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The demand for controlled ventilation
Published:  19 July, 2012

Steve Mongan, head of marketing at Xpelair Ventilation Solutions, discusses fixed vs demand controlled ventilation (DCV) and asks which system type is best.

Steve Mongan, head of marketing at Xpelair Ventilation Solutions, discusses fixed vs demand controlled ventilation (DCV) and asks which is best?

With more options available than ever before, including fixed, (MEV), (MVHR) and demand controlled ventilation (DCV), it can be a difficult process for installers to decide which system best suits the intended application.

Typically installers will choose the tried and tested systems over ones that they have little or no experience in fitting, but which is best?

Fixed ventilation is a system whereby the airflow is set to a constant ventilation rate based on the perceived maximum occupancy of a space and can be treated, heated or cooled to particular requirements.

A fixed system, however, does not take into account building occupancy, resulting in the system constantly running at a set rate. This can lead to running wastes in both energy and money, ultimately increasing carbon output.

Unlike fixed ventilation, DCV is a flexible solution that has the potential to unlock significant savings without compromising indoor air quality.

DCV uses a number of intelligent sensors that continuously measure the ambient conditions within a specific area and feed back to the zone controller in real time, adjusting the ventilation requirements as necessary. These sensors measure occupancy, temperature and CO2 levels making constant adjustments to ensure optimal indoor air quality at all times.

The constantly adapting nature of the system results in subtle continual changes to meet the needs and capacity of the environment, producing savings while ensuring optimal air quality.

This problem doesn’t occur in fixed ventilation systems where the airflow is set to a constant ventilation rate throughout the day based on the perceived maximum occupancy of a space, meaning it will never under ventilate.

However, while fixed systems are becoming more efficient, the issue remains that by running at a constant rate of ventilation, the system risks ventilating empty spaces for considerable periods of time, which in commercial and industrial environments will lead to high energy wastage and increased carbon production.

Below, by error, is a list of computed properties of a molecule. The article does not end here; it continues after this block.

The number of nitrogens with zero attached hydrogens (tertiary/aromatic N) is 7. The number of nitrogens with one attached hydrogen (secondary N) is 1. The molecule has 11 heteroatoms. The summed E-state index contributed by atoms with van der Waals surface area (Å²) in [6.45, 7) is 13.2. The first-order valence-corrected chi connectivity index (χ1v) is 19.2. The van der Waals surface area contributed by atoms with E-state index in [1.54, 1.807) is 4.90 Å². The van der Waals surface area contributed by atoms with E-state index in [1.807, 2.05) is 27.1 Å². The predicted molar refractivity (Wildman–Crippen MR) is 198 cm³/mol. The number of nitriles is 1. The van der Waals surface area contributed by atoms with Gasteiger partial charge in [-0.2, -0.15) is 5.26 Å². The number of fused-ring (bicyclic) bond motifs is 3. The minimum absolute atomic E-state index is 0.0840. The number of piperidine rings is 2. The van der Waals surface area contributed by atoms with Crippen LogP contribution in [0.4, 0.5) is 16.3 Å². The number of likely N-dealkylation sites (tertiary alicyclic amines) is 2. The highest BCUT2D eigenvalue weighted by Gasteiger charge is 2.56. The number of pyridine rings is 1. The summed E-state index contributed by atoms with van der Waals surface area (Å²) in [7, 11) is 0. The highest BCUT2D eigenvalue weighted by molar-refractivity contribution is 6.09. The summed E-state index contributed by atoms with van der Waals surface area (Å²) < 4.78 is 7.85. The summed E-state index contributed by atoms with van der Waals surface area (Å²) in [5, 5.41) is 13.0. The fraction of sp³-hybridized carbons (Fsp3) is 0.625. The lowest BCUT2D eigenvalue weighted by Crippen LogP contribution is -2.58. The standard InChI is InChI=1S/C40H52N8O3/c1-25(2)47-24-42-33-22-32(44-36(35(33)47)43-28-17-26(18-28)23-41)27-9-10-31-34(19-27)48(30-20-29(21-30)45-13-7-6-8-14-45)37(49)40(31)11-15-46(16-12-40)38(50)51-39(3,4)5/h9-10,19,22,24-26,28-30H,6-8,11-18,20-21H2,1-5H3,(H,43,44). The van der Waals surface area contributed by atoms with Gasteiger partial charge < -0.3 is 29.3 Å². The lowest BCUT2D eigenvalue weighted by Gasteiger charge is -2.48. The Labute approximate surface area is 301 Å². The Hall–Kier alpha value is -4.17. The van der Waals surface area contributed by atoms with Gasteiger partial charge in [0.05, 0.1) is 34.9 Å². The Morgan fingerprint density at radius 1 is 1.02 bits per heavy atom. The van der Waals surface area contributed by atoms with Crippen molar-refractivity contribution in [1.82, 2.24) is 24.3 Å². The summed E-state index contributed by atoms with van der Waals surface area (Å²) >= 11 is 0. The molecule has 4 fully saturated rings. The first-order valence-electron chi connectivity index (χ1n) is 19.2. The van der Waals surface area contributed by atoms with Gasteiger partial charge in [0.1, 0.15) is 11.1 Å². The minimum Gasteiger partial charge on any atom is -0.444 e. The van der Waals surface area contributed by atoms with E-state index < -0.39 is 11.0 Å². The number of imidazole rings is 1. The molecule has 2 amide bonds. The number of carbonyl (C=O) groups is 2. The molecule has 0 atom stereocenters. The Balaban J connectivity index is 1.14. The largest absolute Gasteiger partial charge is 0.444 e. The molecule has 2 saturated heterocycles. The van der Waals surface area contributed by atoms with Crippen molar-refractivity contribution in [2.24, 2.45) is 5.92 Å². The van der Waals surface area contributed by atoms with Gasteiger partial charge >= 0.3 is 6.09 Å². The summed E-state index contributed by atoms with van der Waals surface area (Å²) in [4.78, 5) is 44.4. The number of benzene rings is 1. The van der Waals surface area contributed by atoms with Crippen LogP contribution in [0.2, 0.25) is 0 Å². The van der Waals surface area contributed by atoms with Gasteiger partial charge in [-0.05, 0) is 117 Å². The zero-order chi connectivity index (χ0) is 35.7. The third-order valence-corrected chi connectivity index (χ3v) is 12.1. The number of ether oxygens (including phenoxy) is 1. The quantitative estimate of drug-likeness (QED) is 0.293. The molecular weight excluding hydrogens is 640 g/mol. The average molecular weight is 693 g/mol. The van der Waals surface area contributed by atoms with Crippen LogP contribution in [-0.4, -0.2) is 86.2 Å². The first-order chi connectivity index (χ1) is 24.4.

The issue lies in what installers know and feel confident using. While the efficiency gains of DCV are undeniable, fixed ventilation has been the industry standard for decades.

Installers are comfortable with the systems and are able to quickly and efficiently fit and retrofit systems, minimising disruption to clients and improving turn around times.

The same cannot be said for DCV as it has a number of additional sensors that must be calibrated and wired to the system, incurring additional costs for both the end user and installer.

While the building regulations have tried to educate installers by adapting the ISBEM tool to reflect the efficiency rates of DCV in hopes of spurring a surge in usage, the additional difficulties in fitting the system, along with the lack of demand from end users, mean that installers are consistently favouring tried and tested systems.

Ultimately, DCV is the ventilation system of the future, but slow adoption means it will take time before it becomes the primary choice for the ventilation industry in the UK.

In order to meet the demands of a carbon free world this change needs to take place sooner rather than later. But with fixed systems becoming increasingly efficient and still conforming to the building regulations, fixed ventilation still has a strong place in the market.